Sunday, October 29, 2006

My visit to the metadata library

Last night I had the strangest dream…

I was looking for a good mystery, perhaps a Sherlock Holmes book. I went to the library and an elderly lady at the front desk said “Welcome to Roy G. Biv Library. How can I help you?”

“I am looking for a Sherlock Holmes mystery. Do you have one?” I asked.

“What color of book are you looking for?” She asked.

“Well I don’t really care what color it is.” I replied.

“Well in this library, our books are sorted by color of the cover. The red covers are over there, the orange covers over there and the yellow ones right over here. You get the idea. Shelving books by color makes it very easy for us to shelve a book because the color of the cover is obvious. It also makes it easy to see when a book is miss-shelved. You can see the miss-shelved books right away.”

“Yes, I can see how that would make your work much easier. Do you know where I can find the Sherlock Holmes book?”

“Well, it would help us a lot if you could tell us what color the cover is.” She said firmly.

“I don’t know what the color of the cover is…, I just want a mystery book about Sherlock Holmes!” I said exasperated.

“Well, why don’t you just start looking at the reds, then orange, yellow, green, blue, indigo and finally violet. I am sure you will find it in a few days…”

Then I woke up and when to work. There the staff was attempting to store all the data elements in the enterprise sorted by the system name that each data element was first recorded. Then my real nightmare began.

Monday, October 23, 2006

We Declare!

Many of you may be wondering why a data architect has been spending so much time talking about XForms. I have been using XSL for many years to transform XML and I have loved the declarative aspects of XSL. My friend Arun has been challenging me to articulate the key aspects of declarative programming in the context of our join efforts to promote metadata registries. Here is my first version of a Delarative Manifesto.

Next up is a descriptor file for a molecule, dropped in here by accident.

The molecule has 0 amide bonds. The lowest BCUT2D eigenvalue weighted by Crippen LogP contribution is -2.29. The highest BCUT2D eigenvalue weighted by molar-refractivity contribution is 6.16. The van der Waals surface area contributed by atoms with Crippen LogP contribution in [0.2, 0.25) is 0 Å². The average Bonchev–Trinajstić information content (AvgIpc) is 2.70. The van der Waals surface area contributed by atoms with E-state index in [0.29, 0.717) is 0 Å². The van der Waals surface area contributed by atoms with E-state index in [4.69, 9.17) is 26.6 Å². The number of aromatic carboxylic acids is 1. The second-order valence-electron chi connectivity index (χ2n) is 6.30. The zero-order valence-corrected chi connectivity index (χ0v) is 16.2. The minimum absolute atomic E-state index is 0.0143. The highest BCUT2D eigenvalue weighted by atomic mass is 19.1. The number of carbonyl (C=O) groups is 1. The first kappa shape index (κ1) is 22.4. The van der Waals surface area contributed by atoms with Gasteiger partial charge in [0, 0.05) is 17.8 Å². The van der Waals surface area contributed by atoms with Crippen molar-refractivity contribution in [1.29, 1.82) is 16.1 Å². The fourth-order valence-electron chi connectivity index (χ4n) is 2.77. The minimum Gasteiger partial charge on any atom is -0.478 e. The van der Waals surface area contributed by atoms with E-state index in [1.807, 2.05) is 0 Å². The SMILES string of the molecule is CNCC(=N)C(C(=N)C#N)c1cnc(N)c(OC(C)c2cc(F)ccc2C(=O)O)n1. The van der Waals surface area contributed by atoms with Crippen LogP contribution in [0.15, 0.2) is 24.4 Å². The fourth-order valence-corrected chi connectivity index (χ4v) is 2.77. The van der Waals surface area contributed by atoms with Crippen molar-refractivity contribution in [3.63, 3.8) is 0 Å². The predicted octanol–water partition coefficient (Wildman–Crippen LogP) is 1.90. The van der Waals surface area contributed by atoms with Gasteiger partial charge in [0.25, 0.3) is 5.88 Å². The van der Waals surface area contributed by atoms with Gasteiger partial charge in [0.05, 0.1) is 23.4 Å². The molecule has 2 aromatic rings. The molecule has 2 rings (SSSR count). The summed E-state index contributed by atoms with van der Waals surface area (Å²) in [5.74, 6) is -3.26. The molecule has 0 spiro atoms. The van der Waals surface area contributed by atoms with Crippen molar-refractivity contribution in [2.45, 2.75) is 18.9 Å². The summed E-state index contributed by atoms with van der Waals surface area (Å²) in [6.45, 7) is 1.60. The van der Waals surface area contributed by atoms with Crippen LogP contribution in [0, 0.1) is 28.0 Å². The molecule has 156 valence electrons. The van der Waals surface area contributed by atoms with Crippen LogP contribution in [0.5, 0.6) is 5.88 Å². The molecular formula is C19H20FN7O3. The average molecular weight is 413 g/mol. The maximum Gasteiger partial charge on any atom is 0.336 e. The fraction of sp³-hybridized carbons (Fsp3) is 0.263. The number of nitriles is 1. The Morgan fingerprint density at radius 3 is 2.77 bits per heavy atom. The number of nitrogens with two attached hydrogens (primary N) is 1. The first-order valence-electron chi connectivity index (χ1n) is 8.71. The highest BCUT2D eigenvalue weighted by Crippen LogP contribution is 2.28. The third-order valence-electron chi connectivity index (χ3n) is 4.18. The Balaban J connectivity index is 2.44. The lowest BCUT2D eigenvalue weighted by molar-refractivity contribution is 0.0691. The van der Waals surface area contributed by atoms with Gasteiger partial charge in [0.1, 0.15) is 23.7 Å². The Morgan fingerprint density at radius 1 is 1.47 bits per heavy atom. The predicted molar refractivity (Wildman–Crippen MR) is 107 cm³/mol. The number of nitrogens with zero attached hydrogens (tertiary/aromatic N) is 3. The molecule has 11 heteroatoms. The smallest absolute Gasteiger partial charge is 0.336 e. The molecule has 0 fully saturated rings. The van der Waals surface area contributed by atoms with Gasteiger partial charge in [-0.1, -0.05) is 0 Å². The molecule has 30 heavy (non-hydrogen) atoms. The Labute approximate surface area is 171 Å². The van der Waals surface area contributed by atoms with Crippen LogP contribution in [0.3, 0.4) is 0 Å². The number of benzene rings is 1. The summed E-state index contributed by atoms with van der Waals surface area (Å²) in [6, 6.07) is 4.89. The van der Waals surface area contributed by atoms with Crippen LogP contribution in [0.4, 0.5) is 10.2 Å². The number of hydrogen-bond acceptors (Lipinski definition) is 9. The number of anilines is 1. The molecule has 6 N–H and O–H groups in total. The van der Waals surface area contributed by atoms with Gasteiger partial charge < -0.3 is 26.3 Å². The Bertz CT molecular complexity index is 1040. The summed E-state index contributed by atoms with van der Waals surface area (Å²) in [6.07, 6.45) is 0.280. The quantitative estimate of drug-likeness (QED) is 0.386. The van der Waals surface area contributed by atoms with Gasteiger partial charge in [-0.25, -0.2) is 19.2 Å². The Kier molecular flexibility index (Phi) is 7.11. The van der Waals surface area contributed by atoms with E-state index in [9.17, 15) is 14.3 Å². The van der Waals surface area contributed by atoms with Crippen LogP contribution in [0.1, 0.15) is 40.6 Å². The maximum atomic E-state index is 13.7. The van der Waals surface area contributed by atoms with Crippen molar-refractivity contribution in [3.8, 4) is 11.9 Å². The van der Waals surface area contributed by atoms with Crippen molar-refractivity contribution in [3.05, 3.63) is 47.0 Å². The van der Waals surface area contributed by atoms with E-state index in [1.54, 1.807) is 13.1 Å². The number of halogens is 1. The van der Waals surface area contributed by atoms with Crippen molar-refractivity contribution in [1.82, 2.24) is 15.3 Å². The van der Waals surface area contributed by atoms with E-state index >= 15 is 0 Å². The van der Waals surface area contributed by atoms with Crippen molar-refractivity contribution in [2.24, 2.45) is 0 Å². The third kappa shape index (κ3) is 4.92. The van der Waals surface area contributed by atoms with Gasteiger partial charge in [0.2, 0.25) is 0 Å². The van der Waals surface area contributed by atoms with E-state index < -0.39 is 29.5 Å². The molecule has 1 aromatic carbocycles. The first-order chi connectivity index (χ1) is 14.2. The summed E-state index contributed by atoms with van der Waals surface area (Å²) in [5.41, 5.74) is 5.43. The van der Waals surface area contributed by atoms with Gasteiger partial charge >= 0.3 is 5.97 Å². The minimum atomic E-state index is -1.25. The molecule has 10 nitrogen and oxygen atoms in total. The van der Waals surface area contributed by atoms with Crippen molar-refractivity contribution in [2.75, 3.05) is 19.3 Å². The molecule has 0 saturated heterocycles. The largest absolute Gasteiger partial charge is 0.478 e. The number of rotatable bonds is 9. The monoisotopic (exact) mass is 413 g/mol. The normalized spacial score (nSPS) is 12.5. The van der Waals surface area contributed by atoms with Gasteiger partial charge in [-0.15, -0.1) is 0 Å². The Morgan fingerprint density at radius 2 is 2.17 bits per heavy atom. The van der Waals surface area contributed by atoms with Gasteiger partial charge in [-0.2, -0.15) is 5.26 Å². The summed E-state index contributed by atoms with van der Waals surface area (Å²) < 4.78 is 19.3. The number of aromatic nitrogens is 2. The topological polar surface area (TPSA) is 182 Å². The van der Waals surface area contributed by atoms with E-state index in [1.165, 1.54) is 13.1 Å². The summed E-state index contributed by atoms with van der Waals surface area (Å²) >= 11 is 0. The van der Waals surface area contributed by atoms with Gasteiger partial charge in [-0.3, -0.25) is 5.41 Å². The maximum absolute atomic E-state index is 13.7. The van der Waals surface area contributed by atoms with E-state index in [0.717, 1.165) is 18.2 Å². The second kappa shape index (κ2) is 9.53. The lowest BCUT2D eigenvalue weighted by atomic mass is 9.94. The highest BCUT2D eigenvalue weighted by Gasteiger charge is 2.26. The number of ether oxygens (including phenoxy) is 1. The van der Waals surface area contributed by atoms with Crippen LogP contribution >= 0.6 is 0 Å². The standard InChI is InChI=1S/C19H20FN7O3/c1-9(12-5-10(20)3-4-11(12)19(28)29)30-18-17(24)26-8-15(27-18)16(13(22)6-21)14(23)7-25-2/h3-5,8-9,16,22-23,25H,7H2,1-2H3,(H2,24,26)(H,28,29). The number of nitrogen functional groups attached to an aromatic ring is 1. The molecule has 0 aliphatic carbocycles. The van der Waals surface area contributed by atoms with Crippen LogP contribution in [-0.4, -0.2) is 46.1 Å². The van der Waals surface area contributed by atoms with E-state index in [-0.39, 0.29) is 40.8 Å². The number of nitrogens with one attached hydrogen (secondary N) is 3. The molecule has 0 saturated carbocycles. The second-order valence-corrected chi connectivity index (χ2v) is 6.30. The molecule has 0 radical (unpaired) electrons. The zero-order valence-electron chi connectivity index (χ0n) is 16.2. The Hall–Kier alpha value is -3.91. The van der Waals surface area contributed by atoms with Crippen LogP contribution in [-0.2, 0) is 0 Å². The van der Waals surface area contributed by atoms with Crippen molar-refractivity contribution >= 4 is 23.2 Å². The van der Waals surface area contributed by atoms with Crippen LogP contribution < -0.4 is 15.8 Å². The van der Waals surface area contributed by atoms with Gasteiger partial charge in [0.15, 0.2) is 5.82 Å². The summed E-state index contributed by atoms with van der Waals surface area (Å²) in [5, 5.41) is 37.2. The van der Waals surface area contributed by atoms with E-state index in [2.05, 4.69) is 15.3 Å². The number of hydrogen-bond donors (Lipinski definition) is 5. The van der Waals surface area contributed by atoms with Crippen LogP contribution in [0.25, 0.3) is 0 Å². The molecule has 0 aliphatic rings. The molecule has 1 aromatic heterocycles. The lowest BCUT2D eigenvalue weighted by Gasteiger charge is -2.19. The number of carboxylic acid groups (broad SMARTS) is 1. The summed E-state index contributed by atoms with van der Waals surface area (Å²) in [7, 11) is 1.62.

1. Declarative development is about the precise association of a programming symbol with the semantics of a design pattern
  2. Declarative approaches leverage the inherent pattern-matching structures of the human brain to allow developers to quickly recognize the underlying patterns used in a system
  3. The rapid association of a symbol in a program to previously encountered problem by a wide audience is essential for developer productivity
  4. Developer productivity is dependant on the efficiency of matching a symbol to a previously encountered approach to a problem
  5. Shared meaning happens when a community agrees that a symbol should be associated with design pattern
  6. Tools that help us quickly promote shared meaning make us all more productive
  7. Published and carefully annotated XML Schemas and formal metadata registries are ways of associating symbols with precise semantics
  8. Developers need tools that allows a new tag to be quickly associated with the semantics of the tag, history of the tag, usage of a tag and similar tags
  9. Declarative programming makes development more accessible to people that don't have a computer science background
  10. Advanced collaborative computing tools, a focus on architectures of participation, and social networking software will dramatically impact our ability to rapidly create precise semantics

Friday, October 13, 2006

The Power of Declarative Programming

This presentation by Steve Pemberton of the W3C on declarative programming is very insightful. Thanks goes to Mark Birbeck for pointing it out. I hope we can get more students exposed to technologies like XForms much earlier in their programming careers. Take this use case. Today we give 10 students a simple assignment to create a tab menu in JavaScript we would get 10 very different programs. But if we gave them the same assignment XForms they would hopefully all use similar toggle-switch structures. This has big implications for maintenance. Hopefully there would be less temptation to recode an XForms application. Since over 50% of software is maintenance this could have long-term impacts on developer productivity.